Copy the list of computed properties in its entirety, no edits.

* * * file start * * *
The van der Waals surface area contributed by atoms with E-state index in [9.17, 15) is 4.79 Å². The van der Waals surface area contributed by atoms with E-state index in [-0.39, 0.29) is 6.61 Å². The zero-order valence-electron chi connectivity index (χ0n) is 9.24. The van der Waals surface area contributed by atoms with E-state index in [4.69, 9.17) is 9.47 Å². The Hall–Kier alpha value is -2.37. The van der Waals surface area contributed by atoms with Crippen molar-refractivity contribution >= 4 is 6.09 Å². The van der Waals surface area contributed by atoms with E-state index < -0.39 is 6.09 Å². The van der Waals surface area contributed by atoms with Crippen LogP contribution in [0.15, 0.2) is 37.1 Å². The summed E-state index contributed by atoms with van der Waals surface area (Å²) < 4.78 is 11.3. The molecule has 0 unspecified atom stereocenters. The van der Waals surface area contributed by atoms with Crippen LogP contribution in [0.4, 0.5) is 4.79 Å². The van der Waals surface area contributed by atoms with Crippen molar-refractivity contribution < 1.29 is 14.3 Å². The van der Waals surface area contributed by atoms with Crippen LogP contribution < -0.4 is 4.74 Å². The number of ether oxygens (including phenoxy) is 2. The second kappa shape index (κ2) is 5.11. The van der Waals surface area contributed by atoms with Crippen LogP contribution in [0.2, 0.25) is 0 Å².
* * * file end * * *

The van der Waals surface area contributed by atoms with E-state index in [9.17, 15) is 4.79 Å². The van der Waals surface area contributed by atoms with E-state index in [-0.39, 0.29) is 6.61 Å². The zero-order valence-electron chi connectivity index (χ0n) is 9.24. The van der Waals surface area contributed by atoms with E-state index in [4.69, 9.17) is 9.47 Å². The Hall–Kier alpha value is -2.37. The van der Waals surface area contributed by atoms with Crippen molar-refractivity contribution >= 4 is 6.09 Å². The van der Waals surface area contributed by atoms with E-state index < -0.39 is 6.09 Å². The van der Waals surface area contributed by atoms with Crippen LogP contribution in [0.15, 0.2) is 37.1 Å². The summed E-state index contributed by atoms with van der Waals surface area (Å²) < 4.78 is 11.3. The molecule has 0 unspecified atom stereocenters. The van der Waals surface area contributed by atoms with Crippen LogP contribution in [0.4, 0.5) is 4.79 Å². The van der Waals surface area contributed by atoms with Crippen molar-refractivity contribution < 1.29 is 14.3 Å². The van der Waals surface area contributed by atoms with Crippen LogP contribution < -0.4 is 4.74 Å². The number of ether oxygens (including phenoxy) is 2. The second kappa shape index (κ2) is 5.11. The van der Waals surface area contributed by atoms with Crippen LogP contribution in [0.2, 0.25) is 0 Å².